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Hawaiian Airlines and JetBlue Airways are objecting to Delta Air Lines’ proposal for antitrust immunity with Aeromexico, arguing the deal would set a precedent that may undercut future Open Skies agreements.
If the U.S. Department of Transportation approves Delta’s application, it and Aeromexico could coordinate on schedules and prices, while also sharing revenues. Delta has similar agreements with Air France, KLM, and Alitalia.
In opposing Delta’s application, the two carriers are reprising their roles as boosters of the Open Skies agreements the United States maintains with more than 100 foreign entities. Each airline has aggressively moved to defend the agreements the United States has with Qatar and the United Arab Emirates, pitting them against United Airlines, American Airlines, and Delta, which argue Gulf airlines have an unfair advantage because they may receive government subsidies.
The Mexico case is different. In two recent filings, Hawaiian and JetBlue objected to the Delta/Aeromexico tie-up because they say Delta would be the first U.S. carrier to receive antitrust immunity with an international airline before the United States has reached an Open Skies agreement with the foreign carrier’s government.
The U.S. and Mexico recently liberalized their air service treaty, allowing more airlines to launch more flights. But some restrictions remain, and the skies are not fully open, as they are with the European Union, Japan, and many other countries.
JetBlue objects to Delta’s application in part because it seeks more access to Mexican airports, and it argues the Delta/Aeromexico joint venture without Open Skies will stifle competition.
JetBlue asked the U.S. Department of Transportation to follow “… its well-settled 20 year precedent of requiring an Open Skies agreement before considering a grant of [antitrust immunity], and by only granting [immunity] when there are clear public benefits and competitive entry is guaranteed.”
Hawaiian does not fly to Mexico, so it is not concerned about a direct effect on its business. But Open Skies agreements have been helpful to Hawaiian, allowing it to build a robust a trans-Pacific hub network in Honolulu, with flights to Sydney, Brisbane, Auckland, Tokyo, and Osaka, among others. It wants the U.S. government to negotiate more agreements.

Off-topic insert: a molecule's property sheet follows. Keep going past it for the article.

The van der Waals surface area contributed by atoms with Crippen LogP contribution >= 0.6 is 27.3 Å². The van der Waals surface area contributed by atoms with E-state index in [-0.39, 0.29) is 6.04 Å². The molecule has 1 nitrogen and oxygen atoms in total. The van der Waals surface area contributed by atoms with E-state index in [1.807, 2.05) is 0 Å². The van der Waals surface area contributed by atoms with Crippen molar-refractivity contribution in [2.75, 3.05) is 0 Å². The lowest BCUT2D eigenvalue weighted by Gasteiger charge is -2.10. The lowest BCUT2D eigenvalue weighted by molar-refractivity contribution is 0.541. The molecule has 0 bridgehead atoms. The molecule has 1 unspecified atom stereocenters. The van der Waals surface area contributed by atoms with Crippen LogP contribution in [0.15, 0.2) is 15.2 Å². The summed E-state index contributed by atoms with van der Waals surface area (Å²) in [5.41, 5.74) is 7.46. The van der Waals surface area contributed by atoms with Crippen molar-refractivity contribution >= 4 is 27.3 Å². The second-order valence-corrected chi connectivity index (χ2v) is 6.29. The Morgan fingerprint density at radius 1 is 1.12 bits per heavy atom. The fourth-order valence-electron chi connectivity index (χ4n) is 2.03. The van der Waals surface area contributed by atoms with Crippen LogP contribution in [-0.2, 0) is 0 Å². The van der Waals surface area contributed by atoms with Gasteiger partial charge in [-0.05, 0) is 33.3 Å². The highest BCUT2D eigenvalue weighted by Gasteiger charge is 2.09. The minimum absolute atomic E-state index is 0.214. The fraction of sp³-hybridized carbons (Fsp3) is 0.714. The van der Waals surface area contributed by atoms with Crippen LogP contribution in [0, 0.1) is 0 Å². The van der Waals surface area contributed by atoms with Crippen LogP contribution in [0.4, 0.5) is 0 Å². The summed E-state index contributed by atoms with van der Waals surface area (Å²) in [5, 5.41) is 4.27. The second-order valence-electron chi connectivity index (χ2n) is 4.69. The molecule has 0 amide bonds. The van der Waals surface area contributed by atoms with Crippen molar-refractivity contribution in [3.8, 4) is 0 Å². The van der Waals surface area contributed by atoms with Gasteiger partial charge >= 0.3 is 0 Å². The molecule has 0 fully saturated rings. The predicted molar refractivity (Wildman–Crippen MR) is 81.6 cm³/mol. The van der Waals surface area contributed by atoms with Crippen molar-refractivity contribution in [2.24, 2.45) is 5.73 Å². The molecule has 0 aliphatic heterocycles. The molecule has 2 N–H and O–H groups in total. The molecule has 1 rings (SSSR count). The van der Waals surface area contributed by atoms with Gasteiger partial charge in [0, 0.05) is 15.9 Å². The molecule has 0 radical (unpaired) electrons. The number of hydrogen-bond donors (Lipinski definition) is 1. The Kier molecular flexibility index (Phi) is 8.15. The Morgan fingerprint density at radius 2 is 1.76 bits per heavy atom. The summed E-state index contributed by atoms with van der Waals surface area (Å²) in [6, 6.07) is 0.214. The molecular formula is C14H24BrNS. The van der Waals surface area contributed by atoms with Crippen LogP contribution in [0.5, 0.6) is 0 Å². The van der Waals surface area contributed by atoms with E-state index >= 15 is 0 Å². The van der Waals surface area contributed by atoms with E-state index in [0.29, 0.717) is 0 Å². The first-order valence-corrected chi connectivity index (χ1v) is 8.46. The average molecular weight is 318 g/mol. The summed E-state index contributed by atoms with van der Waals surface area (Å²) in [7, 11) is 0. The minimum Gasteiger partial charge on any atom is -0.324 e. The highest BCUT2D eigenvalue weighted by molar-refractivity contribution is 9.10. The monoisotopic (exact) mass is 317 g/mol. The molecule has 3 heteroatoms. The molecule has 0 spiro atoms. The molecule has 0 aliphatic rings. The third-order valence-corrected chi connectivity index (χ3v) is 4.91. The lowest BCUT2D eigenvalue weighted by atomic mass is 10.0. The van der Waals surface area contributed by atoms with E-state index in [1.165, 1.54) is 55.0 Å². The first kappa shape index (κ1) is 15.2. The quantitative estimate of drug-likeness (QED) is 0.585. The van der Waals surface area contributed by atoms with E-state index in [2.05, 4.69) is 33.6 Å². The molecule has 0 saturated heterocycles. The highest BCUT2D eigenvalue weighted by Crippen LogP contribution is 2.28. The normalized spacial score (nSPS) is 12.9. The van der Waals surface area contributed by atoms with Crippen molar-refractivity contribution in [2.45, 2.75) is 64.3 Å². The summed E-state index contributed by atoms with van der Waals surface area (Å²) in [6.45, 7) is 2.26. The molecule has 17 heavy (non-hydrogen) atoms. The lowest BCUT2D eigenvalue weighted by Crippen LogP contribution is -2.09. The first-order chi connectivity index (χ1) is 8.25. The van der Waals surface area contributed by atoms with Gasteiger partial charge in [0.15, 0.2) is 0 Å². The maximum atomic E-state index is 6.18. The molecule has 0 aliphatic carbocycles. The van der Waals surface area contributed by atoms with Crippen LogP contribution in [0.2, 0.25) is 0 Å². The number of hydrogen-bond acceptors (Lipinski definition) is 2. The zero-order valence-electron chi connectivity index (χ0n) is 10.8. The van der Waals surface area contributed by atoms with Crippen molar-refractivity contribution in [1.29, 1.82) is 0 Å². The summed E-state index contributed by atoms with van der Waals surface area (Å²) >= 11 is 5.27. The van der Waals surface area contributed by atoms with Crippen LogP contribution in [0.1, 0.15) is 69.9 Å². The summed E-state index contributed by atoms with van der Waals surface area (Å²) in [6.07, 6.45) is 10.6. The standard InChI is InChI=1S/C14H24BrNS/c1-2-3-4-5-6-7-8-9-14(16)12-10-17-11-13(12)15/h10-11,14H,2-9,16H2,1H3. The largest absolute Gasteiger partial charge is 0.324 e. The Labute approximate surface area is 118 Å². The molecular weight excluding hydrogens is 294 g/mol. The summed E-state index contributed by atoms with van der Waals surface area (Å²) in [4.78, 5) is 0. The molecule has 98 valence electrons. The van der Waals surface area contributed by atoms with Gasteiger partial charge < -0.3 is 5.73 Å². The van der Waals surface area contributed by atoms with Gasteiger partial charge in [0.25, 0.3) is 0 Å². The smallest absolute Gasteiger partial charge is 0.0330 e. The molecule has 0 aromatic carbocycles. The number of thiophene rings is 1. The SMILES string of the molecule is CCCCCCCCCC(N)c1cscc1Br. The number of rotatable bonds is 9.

“Granting their request before a true Open Skies agreement has been reached will make it more difficult to reach such an agreement with Mexico and, perhaps more importantly, other countries,” Hawaiian said in a July 6 filing. Hawaiian asked the U.S. Department of Transportation to be, “extremely skeptical,” in considering Delta’s application.
In its initial application, Delta argued the new liberalized air agreement with Mexico satisfies the U.S. government’s typical requirements.
“The existence of liberalized agreements with the United States has long been a public interest factor that is a prerequisite to approval of an [immunization] application,” Delta said.
Both Hawaiian and JetBlue suggested this issue goes beyond Mexico.
In making its argument, Hawaiian may be looking ahead to a larger prize – an Open Skies agreement with China. Today, Hawaiian has just one China route, flying three times per week between Honolulu and Beijing. But it may want to expand, and someday an Open Skies agreement would help make that possible.
What Hawaiian would not want, however, is for its competitors to have the chance to win antitrust immunity with Chinese carriers before the U.S. and China reached an Open Skies agreement. If Hawaiian could not find a partner, its business could suffer.
While Hawaiian did not mention China in its filing, JetBlue raised the country in a footnote.
“Such a precedent would extend beyond Latin America,” JetBlue said. “The United States’ other international aviation partners, particularly China, would welcome such a relaxation of the United States’ heretofore consistent requirement for Open Skies before consideration of an [immunity] grant.”